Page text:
Chivers

via email

UK makes a thumping profit from EU workers

I really appreciate William Cook and Craig Jackson (Readers’ View, December 21) taking the time to respond to my earlier letter, in which I advocated a referendum on the terms of Brexit actually on offer to the UK.

First, I’m very sorry to hear that William Cook has been “subjected to a torrent of abuse from the remain side”. This is inexcusable. It’s important we debate issues rationally, and avoid personal insults. That said, it’s a little known fact that I personally received several threats to my life, family and property during the referendum campaign last year. As I’d never previously been active in politics, I didn’t think to report these threats to the Police, a mistake I won’t make again in future.

However, please trust me when I tell you that receiving online threats to yourself and your family is no laughing matter.

Obviously, two wrongs don’t cancel each other out. On the contrary, what these two wrongs tell us is that Brexit has become such a hugely divisive issue that we must now think creatively about how to bring our country back together again.

My own suggested solution is a referendum on the terms of Brexit actually on offer, where voters can look at the facts on both sides of the argument and then make an informed choice.

Personally, I would never have triggered Article 50 until I’d done the rigorous sectoral impact assessments and then worked out what I wanted the terms of Brexit to look like.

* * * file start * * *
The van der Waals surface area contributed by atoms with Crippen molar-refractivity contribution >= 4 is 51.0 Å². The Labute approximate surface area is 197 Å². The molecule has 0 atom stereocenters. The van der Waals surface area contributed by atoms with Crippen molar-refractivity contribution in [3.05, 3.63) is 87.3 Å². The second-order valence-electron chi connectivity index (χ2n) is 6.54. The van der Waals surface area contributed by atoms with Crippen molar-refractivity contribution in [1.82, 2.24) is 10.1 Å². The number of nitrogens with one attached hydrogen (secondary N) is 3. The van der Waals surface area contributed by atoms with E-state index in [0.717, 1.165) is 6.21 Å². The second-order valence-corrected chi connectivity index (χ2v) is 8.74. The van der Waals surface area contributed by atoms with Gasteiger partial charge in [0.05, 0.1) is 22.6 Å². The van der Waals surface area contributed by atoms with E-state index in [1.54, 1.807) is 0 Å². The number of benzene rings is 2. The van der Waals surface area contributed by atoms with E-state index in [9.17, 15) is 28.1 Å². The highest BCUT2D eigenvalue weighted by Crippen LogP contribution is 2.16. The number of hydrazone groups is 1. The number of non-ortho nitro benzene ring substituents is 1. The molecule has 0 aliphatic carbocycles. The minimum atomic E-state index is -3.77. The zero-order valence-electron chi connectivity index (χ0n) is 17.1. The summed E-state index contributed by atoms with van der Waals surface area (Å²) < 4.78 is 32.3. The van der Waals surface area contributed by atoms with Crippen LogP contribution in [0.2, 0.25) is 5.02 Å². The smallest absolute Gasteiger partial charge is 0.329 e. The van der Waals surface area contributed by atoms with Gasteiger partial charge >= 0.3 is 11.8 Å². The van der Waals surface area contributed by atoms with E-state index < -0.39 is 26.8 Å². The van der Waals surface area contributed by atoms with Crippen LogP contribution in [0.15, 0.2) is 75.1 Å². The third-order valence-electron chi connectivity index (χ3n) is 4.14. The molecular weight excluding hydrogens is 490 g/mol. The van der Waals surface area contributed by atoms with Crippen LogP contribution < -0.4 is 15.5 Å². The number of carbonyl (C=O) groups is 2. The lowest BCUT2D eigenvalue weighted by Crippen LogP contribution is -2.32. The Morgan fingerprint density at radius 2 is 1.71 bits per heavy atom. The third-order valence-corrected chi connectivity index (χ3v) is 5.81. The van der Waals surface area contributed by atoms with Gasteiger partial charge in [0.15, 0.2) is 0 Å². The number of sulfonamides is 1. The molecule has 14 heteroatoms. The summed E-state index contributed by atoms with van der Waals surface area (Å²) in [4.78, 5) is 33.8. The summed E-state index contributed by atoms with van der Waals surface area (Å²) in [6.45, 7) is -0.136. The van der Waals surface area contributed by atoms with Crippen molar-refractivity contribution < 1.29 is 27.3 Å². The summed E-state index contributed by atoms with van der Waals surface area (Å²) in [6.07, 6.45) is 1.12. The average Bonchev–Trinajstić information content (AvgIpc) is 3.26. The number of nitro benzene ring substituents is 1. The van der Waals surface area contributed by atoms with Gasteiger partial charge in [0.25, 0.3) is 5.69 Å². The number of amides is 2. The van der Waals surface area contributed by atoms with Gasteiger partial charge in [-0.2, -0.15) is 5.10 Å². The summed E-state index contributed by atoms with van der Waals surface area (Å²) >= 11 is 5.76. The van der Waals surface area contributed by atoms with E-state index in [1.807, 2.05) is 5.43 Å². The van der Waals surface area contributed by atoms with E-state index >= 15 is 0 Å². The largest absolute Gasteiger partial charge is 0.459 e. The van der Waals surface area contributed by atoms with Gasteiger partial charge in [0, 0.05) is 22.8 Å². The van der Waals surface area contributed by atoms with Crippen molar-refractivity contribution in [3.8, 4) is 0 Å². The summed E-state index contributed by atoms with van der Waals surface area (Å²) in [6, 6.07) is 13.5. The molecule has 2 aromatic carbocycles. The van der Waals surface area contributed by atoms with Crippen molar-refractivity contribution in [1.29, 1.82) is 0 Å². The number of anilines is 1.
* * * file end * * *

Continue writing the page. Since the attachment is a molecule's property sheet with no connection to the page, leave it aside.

Meanwhile, Craig Jackson raises the spectre of “uncontrolled mass migration”, another classic Leave deception. The fact is that the UK has 16 lawful levers it can pull to control migration from other EU countries, none of which have, to date, been pulled by successive UK governments.

One of these levers is the ability to send migrant workers home if they’re not in paid employment within 3 months of arrival and the other is the ability to impose a seven-year ban on freedom of movement from new EU member countries. Other EU countries rigorously enforce these rules. So, why don’t we? Simplistic answer: because the UK makes a thumping profit from EU migrant workers.

If Brexiteers seriously believe that Brexit will be great for the UK, then they have absolutely nothing to fear from a referendum on the terms on offer, as this will definitively clarify ‘the will of the people’, on the basis of facts, rather than lies and assertions.

The ultimate irony is that, if we leave the EU, and, hence, crucify our economy, we’ll still be left with the same inept politicians and political system in Westminster that got us in this mess in the first place.

Alan Meekings

Holbeach

Thought For The Week

I love the time between Christmas and New Year. After the long build up, which seems to get longer every year, at last I can really enjoy the season of Christmas.

We will see family, enjoy some treats (we have set aside something special for each of the 12 days of Christmas) and feel thankful for all the blessings we have received.

How each of us celebrates Christmas is a reminder of what really matters to us.

I spent even more time than usual in church this year, but I have no complaints about that.

It was lovely to see so many people filling the church and to hear them singing praise to God for the birth of Jesus.

I know some people wonder after Boxing Day whether it was all worth it after all.

They hurry to pack away the tree and the decorations, and are ready to forget Christmas for another year.

For me, Christmas offers a glimpse of how I would like things to be always: where people feel positive and joyful, where they are kind and generous, where they have enough faith to believe in light in the darkness and the power of love to triumph over all adversity.

Rev John Bennett

Vicar of Spalding, St Mary and St Nicolas